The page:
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Do More Uphill Sprints! Higher Anaerobic Fitness Gives Edge to Mountain Ultra-Marathon Runners

Researchers use anaerobic capacity to predict who will finish fastest among racers

San Diego (April 3, 2016)—Between changes in elevation, terrain and weather, athletes who compete in mountain ultra-marathons can expect an extreme test of endurance and grit while running these 50-kilometer (~31 miles) races. But is there a way to predict the type of athlete that will post the best finishing time? New research presented today at the Experimental Biology 2016 meeting in San Diego suggests that a runner’s pre-race anaerobic fitness capacity may be a key factor in determining who will have the fastest finishing times.

Researchers at Simon Frasier University (SFU) in British Columbia observed two measures of fitness among the mountain marathoners: aerobic and anaerobic capacity. Aerobic fitness refers to how the body uses energy when there is enough oxygen, such as the energy burn that occurs when running at a comfortable pace. Anaerobic fitness refers to the body’s ability to exercise when there’s not enough oxygen, such as during a sprint to the finish line at the end of a race.

The research team assessed 10 healthy male mountain marathon competitors of similar age, weight and height. Aerobic capacity was measured by having the subjects run to the point of exhaustion on a treadmill, while anaerobic capacity was assessed through seated cycling ergometer.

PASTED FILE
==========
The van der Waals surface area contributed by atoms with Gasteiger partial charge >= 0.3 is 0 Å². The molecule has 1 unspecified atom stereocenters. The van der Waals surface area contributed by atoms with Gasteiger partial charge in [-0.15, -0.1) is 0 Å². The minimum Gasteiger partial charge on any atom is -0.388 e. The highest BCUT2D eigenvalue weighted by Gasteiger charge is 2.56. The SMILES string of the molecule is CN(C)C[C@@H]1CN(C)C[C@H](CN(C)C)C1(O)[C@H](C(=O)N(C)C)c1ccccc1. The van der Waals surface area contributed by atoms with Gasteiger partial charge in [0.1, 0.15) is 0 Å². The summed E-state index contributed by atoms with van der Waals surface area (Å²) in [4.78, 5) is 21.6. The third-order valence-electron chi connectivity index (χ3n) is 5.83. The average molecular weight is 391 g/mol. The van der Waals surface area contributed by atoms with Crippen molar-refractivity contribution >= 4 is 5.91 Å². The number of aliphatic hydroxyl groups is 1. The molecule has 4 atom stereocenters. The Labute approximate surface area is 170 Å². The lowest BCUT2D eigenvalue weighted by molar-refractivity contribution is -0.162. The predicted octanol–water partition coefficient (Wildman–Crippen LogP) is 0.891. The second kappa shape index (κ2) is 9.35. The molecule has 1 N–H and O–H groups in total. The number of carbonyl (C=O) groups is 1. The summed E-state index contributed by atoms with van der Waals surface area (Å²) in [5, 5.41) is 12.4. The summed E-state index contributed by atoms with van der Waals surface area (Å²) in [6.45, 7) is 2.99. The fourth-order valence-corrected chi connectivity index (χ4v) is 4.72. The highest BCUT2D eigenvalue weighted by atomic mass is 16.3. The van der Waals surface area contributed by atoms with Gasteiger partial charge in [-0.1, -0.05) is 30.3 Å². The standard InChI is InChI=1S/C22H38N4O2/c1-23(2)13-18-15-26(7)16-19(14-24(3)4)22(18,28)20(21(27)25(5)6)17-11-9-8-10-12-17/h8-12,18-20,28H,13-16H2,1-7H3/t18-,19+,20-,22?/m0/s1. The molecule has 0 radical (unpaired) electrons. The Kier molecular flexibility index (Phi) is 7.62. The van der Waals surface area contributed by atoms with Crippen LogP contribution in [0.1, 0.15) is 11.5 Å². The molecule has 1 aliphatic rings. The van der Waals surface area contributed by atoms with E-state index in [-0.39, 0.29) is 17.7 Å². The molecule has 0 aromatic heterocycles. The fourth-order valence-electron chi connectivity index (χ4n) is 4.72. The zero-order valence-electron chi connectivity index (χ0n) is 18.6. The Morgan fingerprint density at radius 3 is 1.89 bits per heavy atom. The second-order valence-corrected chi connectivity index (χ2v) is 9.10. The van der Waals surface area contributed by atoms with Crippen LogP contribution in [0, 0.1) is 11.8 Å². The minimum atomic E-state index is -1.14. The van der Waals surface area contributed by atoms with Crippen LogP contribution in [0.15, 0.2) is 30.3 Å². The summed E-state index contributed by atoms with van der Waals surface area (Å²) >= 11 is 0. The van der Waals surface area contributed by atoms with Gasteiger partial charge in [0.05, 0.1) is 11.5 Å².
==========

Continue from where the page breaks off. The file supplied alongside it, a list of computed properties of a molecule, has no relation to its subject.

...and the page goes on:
“All our participants finished the race. The regression results indicated that those with higher anaerobic capacity were predicted to have a faster finishing time. This prediction of race finishing time was significant at a 5 percent level and explained 54 percent of the variance in finishing times,” said Michael Rogers, a member of the SFU research team. However, he added that the findings suggest the need for further research to explain the remaining 46 percent variance in finishing results.

The results suggest that these runners should aim to increase their anaerobic capacity in addition to their aerobic capacity, which is an established predictor of mountain ultra-marathon performance.  “Typically, anaerobic capacity can be improved with high-intensity, shorter-duration training, such as in repetitive uphill sprint training,” Rogers said. The team also made a new observation:  High-intensity efforts at greater than about 80 to 85 percent of maximal age-predicted heart rates can be being maintained for several hours in these mountain ultra-marathons. This is novel because “these are races that are typically thought to be performed at considerably lower exercise intensities,” he added.

Rogers, a graduate student at Simon Fraser University, will present “Prediction of Mountain Marathon Performance with Anaerobic Capacity” as part of the poster session “Acute Exercise Responses” Sunday, April 3, from 12:45 to 3 p.m. PDT in Exhibit Halls A-D of the San Diego Convention Center.